I think of Singapore, the place I’ve called home for the last decade. On one hand, Singapore goes on and on about how it’s the perpetual “underdog” on the global scale. We are always the small island that wasn’t supposed to survive as an independent nation. Yet, if you look at the way Singapore is run, it’s all about BIG things – BIG GOVERNMENT AND BIG CORPORATIONS are, in practice, the only entities of significance in Singapore.

Anyway, I’ve spent the better part of a decade being an insignificant fly in this pool of people obsessed by “BIG” things. So, I figured that if there is topic that I am qualified to talk about, it is the topic of being successful despite being insignificant.

I think the key to success as an underdog is ‘self-belief.’ In order to succeed as underdog, you need to believe in yourself and you need to develop a healthy disregard for conventional perceptions of reality.
Let me clarify that there is a difference between having ‘self-belief’ and being “delusional.” I took karate at school (I was in fact the school captain). However, despite having some training in a martial art and being confident enough that when push comes to shove, I can handle myself in a fight, I’m not about to rush off and challenge Mike Tyson. That would be delusional and feeling Mike’s fist against my jaw would cure me of that pretty quickly.

Having ‘self-belief’ means that you recognize what you are and what you have. You recognize that you can’t win every battle but you can win others. A person with ‘self-belief’ creates situations where he or she can win.

One can see this when it comes to boxing. This is particularly true when you look at the career of Mike Tyson. In his heyday, Mike Tyson was considered an indestructible force of nature. Getting into the ring with Mike was as good as going into the ring against a tornado.

The beauty of Mike Tyson was a fighter was that his destruction of his opponents created a situation where people became terrified of him. I think of his 91 second demolition of Michael Spinks, who was in his own right, a decent fighter. How did Tyson win so easily? The answer was simple – Spinks was shitting in his pants the moment he stepped into the ring.

Tyson wasn’t the biggest fighter but he did have the biggest reputation. Many of Tyson’s opponents were superior physical specimens. Yet their physical strength was nothing when compared to Tyson’s reputation. Take Frank Bruno as an example. It was considered a major achievement for him to last five rounds the first time and nobody was terribly surprised that he got a three round hiding the second time they met. Frank Bruno was bigger and probably stronger than Mike Tyson. However, on the two occasions he got into the ring, he was shit scared of what Tyson would do to him.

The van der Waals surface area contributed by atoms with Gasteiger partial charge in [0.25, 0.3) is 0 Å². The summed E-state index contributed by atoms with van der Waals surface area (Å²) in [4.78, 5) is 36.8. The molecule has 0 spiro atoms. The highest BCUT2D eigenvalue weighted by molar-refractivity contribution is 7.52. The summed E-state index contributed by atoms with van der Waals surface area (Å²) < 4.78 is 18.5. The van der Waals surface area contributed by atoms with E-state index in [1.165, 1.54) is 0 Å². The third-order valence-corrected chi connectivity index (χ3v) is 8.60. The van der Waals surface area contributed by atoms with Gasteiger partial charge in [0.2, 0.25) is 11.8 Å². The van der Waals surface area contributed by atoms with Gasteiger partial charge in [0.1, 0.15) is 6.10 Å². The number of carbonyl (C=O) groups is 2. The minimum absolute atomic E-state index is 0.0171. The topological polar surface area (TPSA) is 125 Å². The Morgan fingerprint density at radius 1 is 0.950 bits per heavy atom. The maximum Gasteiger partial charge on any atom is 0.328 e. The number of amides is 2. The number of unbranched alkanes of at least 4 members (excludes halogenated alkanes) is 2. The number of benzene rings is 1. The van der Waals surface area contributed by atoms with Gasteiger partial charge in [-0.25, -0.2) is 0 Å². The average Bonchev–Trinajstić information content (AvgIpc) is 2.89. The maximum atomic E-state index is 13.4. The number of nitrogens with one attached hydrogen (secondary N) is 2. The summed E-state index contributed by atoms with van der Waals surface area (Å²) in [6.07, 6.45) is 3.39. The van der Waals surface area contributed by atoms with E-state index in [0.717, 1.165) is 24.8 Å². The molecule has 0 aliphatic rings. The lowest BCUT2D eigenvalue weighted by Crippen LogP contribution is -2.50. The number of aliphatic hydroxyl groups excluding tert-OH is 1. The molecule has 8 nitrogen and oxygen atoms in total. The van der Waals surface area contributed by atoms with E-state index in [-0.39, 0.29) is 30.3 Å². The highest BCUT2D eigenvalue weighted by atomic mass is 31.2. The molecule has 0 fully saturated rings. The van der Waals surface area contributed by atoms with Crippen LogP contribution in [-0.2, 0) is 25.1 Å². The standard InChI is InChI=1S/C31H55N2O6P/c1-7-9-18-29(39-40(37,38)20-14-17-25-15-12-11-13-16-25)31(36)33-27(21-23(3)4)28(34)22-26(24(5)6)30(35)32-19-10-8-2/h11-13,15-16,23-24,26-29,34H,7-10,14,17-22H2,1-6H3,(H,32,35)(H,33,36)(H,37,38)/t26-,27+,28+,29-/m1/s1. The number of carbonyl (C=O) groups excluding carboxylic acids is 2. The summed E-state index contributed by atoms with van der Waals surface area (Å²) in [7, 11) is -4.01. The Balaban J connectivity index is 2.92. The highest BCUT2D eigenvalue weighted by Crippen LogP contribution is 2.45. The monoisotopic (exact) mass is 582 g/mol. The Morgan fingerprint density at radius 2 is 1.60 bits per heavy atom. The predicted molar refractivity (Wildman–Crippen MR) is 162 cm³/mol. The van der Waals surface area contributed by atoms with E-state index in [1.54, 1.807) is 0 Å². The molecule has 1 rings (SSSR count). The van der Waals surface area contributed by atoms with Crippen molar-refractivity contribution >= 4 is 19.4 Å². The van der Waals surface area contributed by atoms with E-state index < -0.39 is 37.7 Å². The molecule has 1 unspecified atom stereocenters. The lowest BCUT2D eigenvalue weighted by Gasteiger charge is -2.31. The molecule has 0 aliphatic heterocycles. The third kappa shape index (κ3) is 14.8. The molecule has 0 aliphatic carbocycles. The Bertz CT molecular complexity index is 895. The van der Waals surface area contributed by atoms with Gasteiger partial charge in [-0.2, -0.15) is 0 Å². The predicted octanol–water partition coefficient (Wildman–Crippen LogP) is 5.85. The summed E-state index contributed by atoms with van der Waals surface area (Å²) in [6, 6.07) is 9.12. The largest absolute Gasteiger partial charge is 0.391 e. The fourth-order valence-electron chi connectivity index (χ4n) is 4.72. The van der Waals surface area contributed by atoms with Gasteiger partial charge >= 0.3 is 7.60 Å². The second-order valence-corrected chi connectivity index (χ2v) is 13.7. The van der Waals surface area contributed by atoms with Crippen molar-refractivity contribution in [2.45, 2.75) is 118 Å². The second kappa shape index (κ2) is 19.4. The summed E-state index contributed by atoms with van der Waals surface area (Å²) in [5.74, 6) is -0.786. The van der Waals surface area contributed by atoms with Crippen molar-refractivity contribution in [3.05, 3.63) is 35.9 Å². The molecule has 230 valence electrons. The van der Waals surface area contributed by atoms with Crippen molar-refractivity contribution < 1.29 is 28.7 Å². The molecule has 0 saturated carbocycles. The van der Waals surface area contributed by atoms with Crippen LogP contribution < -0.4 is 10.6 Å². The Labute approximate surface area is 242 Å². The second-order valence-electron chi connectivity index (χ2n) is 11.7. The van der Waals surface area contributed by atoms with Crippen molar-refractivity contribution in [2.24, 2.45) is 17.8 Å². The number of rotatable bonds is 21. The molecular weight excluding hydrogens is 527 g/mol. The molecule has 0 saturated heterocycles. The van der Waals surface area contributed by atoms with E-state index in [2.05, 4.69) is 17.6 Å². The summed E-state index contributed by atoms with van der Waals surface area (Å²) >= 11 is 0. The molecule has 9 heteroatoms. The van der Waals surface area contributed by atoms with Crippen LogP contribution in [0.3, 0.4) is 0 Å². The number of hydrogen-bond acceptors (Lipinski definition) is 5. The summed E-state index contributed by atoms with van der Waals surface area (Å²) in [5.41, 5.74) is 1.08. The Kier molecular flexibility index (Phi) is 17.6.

His reign as heavy weight champion of the world ended when he ran into James Buster Douglas. The fight should have been a foregone conclusion. However, Douglas decided not to be intimidated and fought instead of rolling over. Hey presto – Mike Tyson got knocked out.

Latter on Tyson ran into Holyfield and much to everyone’s surprise, landed on his rear end. Then, came the fight with Lennox Lewis.

This was supposed to be the fight of all fights. Everyone expected Tyson to be at his ferocious best and would give Lennox the fight of his life. “Iron Mike” didn’t even come close to hurting Lennox. As one boxing commentator said, ‘The bad boy of boxing got a spanking from Lennox Lewis.”

How did Douglas, Holyfield and Lewis do it? I think all three men found the amazing ability to look beyond the reputation of Mike Tyson, understood what they had over him and used it to their advantage. They boxed in a way that suited them rather than Tyson. The Lewis fight was particularly instructional. Lennox was the bigger man so he used his jab. He never allowed Tyson to really get close to him. Then, when Tyson got tiered, Lewis demolished him.

Most of us tend to look at the obvious. It often becomes easy to become focused on what the other fellow has rather than on what you have. Let’s face it, gossip magazines that pry into the lives of the rich and famous would be thriving if human beings were not obsessed with other people.

While following gossip is good fun – it is a distraction. Checking out other people becomes a means in itself rather than an act to achieve an objective. Let’s face it, there would be a lot more fortunes in this world if ten percent of the people following gossip magazines about the rich and famous decided to focus on being rich and famous themselves.

We all have our talents as much as we have our weaknesses. Yet, despite this, many of us fail because we become so obsessed with everything else other than using what we have, that we end up going nowhere.
I stress again, self-belief is not fantasy. In order to be useful, it has to be based on reality. Let’s look at American military campaigns as an example. America has undoubtedly the most powerful military machine in the world. The American government spend more on developing its military than the rest of the G20 combined.

As such, the American military lives on Napoleon’s truism that “God is on the side of big battalions.” Simply put, no army in the world will ever be able to stand up to the force of the US military.

Yet, despite this, the Americans have got stuck in places like Vietnam, Iraq and Afghanistan. The image of the “world’s strongest military” running away on top of its embassy in Saigon has become iconic.

What happened? The insurgents understood that they would NEVER beat the American military in a pitched battle. However, instead of being intimidated, they realized that they had certain advantages and played to them. The American military planners failed to realize that there were other battles other than the pitched ones that would become more important to the scheme of things.